I feel like this is a topic that frightens every student going into college. Each school level we enter our assignments get lengthier and harder, and college is no different.

College is where you really have to think because not all answers are going to be easily accessible on Quizlet or SparkNotes.

I have a pretty love/hate relationship with college assignments because although you have more time to do your work, it also takes a long time to finish one assignment. One essay for an English class can take you weeks (but there are times when you get lazy and pull an all-nighter because you haven’t even started).

At the beginning of the semester, professors will hand you a syllabus with all the information for the class. It has the rules, contact information, office hours, resources, and assignment/exam schedules.

The majority of your professors will provide you with enough time to complete assignments.

For example, in my English classes, we did one paper per month. And it wasn’t because we were incapable of writing an essay in a week, but rather the fact that the papers required a lot more work than a regular 5-paragraph argumentative essay. We had to write pages upon pages with proper citations and formatting. We had to really understand what we were writing about because if we couldn’t critically analyze Plato’s “The Allegory of The Cave”, we wouldn’t get a passing grade.

So honestly, if you want to pass, put in the work. Do all your assignments thouroughly and on time and study every night!


In college, you really only have 2 tests, a midterm and a final. Some teachers might give you quizzes here and there, but it’s rare.

Exams are also not as long as you’d think they’d be. However long your class period is, that’s how long you have to take the exam. Most exams are written but some professors do give multiple choice. When it came to written exams my professors would either give me 4 questions which I needed to answer or gave me 6-8 and I chose 3-4 to answer.

Most of my professors gave me review sheets (some even gave me the actual questions/answers). And the best part? As soon as you’re done, you’re allowed to leave. Yes, ladies and gentlemen, you heard that right. The second you finish your exam you can leave the room and go about your day. In college you don’t have to wait for the last person to finish their exam for the teacher to dismiss you, you simply LEAVE.


When it comes to professors you either hit or miss. Some professors are the most amazing people you will meet while others make you question how they got their degrees.

All my professors in college were amazing except for like 3.

My amazing professors really made an effort to interact with their students and conducted their classes through discussions instead of lectures. They were also very prompt in answering your questions and emails.

While my not so great professors really made me hate school. They ranted, were monotone, weren’t personable, and never answered emails.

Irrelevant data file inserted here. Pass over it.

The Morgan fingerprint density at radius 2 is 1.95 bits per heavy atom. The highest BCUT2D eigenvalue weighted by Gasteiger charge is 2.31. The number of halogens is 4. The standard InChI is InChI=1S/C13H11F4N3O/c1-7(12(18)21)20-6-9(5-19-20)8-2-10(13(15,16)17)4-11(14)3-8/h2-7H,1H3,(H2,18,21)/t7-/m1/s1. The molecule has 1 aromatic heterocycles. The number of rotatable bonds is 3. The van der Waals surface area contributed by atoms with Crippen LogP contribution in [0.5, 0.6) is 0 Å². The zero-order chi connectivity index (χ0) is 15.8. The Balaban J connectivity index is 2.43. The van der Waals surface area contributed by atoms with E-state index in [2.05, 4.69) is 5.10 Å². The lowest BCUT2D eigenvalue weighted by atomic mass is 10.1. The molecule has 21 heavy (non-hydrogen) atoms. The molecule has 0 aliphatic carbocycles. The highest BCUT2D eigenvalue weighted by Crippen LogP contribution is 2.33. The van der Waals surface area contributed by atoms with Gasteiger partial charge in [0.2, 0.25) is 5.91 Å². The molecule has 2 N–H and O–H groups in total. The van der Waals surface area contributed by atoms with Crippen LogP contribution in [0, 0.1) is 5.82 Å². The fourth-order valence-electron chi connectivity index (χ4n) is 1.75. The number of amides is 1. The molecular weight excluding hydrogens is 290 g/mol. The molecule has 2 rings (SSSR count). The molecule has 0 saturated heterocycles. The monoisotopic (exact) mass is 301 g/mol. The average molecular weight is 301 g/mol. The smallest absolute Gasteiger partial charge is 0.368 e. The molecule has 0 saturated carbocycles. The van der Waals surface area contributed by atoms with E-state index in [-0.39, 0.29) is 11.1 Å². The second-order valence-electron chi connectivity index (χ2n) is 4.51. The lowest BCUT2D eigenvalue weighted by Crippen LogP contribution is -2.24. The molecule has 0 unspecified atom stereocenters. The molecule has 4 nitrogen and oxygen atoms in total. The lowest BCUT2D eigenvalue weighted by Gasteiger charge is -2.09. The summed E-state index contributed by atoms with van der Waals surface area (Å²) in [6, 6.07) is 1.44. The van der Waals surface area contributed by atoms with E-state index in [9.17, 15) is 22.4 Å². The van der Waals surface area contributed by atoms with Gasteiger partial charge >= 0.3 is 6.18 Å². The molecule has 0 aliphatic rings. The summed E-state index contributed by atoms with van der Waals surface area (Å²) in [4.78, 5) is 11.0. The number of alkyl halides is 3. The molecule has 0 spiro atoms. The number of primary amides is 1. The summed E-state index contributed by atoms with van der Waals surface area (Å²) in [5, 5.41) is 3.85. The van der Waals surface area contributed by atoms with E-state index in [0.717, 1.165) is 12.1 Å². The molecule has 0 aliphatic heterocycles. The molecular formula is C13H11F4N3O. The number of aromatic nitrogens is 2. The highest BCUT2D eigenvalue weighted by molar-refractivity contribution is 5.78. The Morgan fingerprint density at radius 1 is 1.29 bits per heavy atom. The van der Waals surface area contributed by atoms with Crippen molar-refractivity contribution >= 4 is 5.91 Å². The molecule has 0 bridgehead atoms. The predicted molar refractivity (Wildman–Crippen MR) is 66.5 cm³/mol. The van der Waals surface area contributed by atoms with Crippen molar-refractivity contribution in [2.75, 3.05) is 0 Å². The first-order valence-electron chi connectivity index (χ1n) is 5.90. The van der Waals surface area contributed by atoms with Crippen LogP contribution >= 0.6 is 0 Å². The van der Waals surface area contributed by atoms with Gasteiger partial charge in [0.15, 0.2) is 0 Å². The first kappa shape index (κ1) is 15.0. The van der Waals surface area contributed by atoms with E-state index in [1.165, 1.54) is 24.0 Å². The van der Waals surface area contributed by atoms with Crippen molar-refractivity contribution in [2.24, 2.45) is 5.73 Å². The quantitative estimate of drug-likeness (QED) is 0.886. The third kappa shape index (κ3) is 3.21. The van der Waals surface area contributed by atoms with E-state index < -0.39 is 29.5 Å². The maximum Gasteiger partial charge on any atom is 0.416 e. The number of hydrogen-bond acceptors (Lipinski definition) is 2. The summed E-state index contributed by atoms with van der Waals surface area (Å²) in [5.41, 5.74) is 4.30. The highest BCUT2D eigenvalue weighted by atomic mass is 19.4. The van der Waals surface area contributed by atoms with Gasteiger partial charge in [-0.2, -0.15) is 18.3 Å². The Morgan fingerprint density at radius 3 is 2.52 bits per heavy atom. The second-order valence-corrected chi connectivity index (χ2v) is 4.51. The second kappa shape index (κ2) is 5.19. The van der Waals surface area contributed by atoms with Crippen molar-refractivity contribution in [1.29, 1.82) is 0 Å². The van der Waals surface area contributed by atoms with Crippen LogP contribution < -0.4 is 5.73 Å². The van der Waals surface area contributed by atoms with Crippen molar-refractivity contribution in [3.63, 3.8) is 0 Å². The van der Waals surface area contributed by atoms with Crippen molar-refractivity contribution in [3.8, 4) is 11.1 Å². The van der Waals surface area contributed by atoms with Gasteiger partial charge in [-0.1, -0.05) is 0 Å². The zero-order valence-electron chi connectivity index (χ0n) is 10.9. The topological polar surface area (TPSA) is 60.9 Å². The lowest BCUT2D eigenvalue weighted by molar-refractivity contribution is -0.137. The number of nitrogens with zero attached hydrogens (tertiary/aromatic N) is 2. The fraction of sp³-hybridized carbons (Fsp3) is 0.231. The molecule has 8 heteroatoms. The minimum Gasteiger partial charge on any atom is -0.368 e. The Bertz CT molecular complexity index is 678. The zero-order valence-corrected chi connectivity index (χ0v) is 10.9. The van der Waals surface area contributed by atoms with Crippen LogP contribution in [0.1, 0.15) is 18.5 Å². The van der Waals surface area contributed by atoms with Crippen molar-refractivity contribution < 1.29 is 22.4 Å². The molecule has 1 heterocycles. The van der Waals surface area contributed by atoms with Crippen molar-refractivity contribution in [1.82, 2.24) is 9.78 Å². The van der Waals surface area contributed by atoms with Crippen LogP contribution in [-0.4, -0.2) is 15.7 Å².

HOWEVER, I really think that despite every negative, I learned a very valuable lesson in each class.

Whether your professor is amazing or downright boring, it is up to you to make the most out of every class.

What Would I Change?

If I could repeat my freshman year I would change 3 things.

  1. Actually leave my room and interact with people;
  2. Manage my time better so I would always have something to do; &
  3. Be mindful of what I eat and work out more.

I feel that although I started doing this my second semester, I could’ve done more.

Your first semester is truly a learning point in your life because you actually see what works and what doesn’t.

Nevertheless, everything in life is a lesson and we can’t look back, we can simply move forward.

In one of Natalie Bacon’s podcast episodes, she says, “The past is only sentences in our heads.” And she is definitely right.

We can’t dwell on what went wrong our first semesters, we can simply live, learn, and grow.

Final Thoughts

Overall, I believe my first year of college was a success. I had my good moments and I had my bad, but I don’t really like to dwell on the negatives (which is why I don’t emphasize them in this post).

However, each experience is different and what I experienced in college can be COMPLETELY different from what you experience.

I also want to remind you that everyone you interact with is different and it is important to always be kind and appreciative.

We never know what tomorrow may bring or who we will encounter in our future.

That being said, I hope that this post was helpful and gave you some insight into the world of college. I will be making more blog post related to college so stay tuned for that!! And make sure to make the most out of every experience!

8 Time Management Tips for College Students
5 Things to Look Out For When Looking For Colleges
Ultimate College Must-Haves

Until next time,

Stay Vibrant & Embrace The Gray